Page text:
Chemo brain or brain fog can be a frustrating side effect of breast cancer treatments. But making improvements to areas like your exercise and sleep routines can make a big difference.
The world felt as if it was caving in around me as I looked around the parking lot in a panic. I was in a new city, with no phone, and had no recollection of where my husband said he would be, although he had only told me moments before.
I was weeks into chemotherapy, and this had become a common occurrence as of late. I sat down on the curb outside of a TJ Maxx with my brain cloudy, contemplating how I’d gotten into this predicament as tears rimmed my eyes.
The realization that I couldn’t remember things like my own phone number at 33 years old was a hard pill to swallow. I had swallowed it, along with my pride, the moment I heard the words “the tumor was positive for cancer.” What followed was brain fog I wasn’t prepared for and the panic it elicited.
But if I knew then what I know now, I wouldn’t have been so scared.
Brain fog, or “chemo brain,” is the name given to memory issues and cognitive impairment that accompany many types of chemotherapy. Symptoms of it can include:
The average person who undergoes chemotherapy may experience many different levels of chemo brain during or shortly after treatment. For some, this side effect can be long-term and very frustrating.
For myself, it was by far the worst side effect I had, and it remained the longest. The exact cause of chemo brain is unknown, but many of the drugs for treating cancer and their side effects have been linked together.
My memory issues started about 2 weeks into treatment and became worse as my treatment progressed. I spoke with my oncologist and was given a list of things that may help combat the brain fog as treatment ended.
Other Bezzy BC members have also experienced chemo brain, and they share their symptoms and advice in another article.
Here are 5 things I did to help relieve the most frustrating part of my cancer treatment.
The first and most important thing that helped me on my road to recovery was making detailed lists.
I found that the less focused I was on my lists, the harder it was for me to remain on task. I broke down bigger chores, like cleaning the kitchen, by compartmentalizing all the different areas I needed to work on such as counters, floors, fridge, dishes, etc.
Keeping a master list and a daily list also helped immensely. My master list contained all the things I needed to accomplish to keep my own life and my household running smoothly when my memory would otherwise prevent it. Starting and ending my day with a chart of things broken down to their basics helped in ways I never would’ve thought possible.
Once I had my day planned, I focused on exercise. Exercising the body also exercises the brain. To me, exercise was the most important tool in my arsenal to get better.
When you exercise, your body releases “happy” chemicals into your brain, which can help relieve stress. Exercise also helps regulate emotions and sleep patterns, and improves cognitive abilities such as memory function.
I couldn’t read a single paragraph during my treatment and remember what I had read when I was finished. My inability to retain new information became detrimental to my job, my family, and even my ability to hold a conversation. But after exercising for 30 minutes a day, I noticed a difference in my memory abilities within the first few weeks.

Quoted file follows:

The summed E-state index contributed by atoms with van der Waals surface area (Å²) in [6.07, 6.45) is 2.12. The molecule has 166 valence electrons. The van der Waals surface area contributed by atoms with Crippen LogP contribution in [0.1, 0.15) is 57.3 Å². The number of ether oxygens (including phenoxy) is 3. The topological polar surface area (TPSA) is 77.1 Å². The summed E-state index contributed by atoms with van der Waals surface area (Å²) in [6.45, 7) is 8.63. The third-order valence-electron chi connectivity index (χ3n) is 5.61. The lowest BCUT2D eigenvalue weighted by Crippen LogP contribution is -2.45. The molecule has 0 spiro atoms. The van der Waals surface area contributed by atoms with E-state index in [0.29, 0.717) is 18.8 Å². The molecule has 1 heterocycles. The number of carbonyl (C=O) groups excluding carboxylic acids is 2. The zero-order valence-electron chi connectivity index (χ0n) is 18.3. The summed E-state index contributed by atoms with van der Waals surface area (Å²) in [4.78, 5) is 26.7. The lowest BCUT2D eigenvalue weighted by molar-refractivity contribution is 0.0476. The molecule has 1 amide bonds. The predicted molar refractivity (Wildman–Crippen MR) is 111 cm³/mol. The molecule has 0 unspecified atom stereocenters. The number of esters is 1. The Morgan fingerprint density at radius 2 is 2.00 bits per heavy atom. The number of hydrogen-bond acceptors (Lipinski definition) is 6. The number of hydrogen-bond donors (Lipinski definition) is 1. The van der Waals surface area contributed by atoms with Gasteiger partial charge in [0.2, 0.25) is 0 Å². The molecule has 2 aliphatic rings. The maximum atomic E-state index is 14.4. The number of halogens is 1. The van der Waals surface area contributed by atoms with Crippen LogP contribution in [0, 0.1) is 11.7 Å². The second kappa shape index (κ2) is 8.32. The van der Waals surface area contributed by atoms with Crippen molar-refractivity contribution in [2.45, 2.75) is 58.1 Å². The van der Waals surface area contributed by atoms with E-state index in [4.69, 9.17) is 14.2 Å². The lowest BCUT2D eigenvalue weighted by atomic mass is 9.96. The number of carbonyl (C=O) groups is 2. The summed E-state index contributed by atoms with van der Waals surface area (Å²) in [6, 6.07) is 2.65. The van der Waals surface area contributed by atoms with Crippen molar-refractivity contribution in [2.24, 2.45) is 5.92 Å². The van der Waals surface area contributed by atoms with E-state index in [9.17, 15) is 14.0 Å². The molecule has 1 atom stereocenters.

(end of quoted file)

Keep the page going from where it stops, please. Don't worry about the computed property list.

The daily exercise I was putting in started to help me in more ways than weight loss or memory function. It helped me get better sleep, which was my third tool in relieving brain fog.
Sleep has been linked to supporting healthy brain function and development. It’s known to fend off illness and boost immune system health.
Making sure to get adequate sleep not only helped my memory return but helped my overall health.
When I woke up in the mornings, I put my fourth tool to use: Meditation. Taking time to be present with myself when it felt like the world was crashing down around me was immeasurably helpful.
I started by finding short meditation videos on YouTube. Instructors with soothing voices helped me calm my mind when it was otherwise manic or completely blank. Clearing my head of clutter helped center me before facing each of the tasks on my to-do list head-on.
Playing games was the most fun tool I used to improve my brain function. We all remember the game “memory” from our childhood where we had to turn over two cards. If we were lucky and paid attention to the participants before us, we could remember where a matching pair was located.
I started my memory recall with that very game. I found it at a local Walmart and brought it with me when I knew I’d have to sit in a waiting room for a while. I later downloaded a few different memory games on my cell phone such as Mahjong or Match 3D. Both games require you to remember where two pieces are and give you a time limit to complete each task.
When I began, I found these games frustrating. I felt like a small child who had been handed an assignment well above my grade level. But after a while, finding those tiny toys on the screen became a triumphant task.
I am now 4 years past my diagnosis and thriving. I underwent multiple surgeries, many weeks of chemotherapy, and years of bouncing back from it, but I can proudly say that I have. Making the time to improve my cognitive health after such a hit was hard but very necessary to get my life back.
I often think back to that day in the parking lot of a TJ Maxx where I was panicked, lost, and afraid. I wish I could hug that version of myself and tell her that someday, she’ll remember this moment and smile. I am just so happy to be here and to remember those moments I otherwise would’ve taken for granted.
Medically reviewed on February 10, 2023
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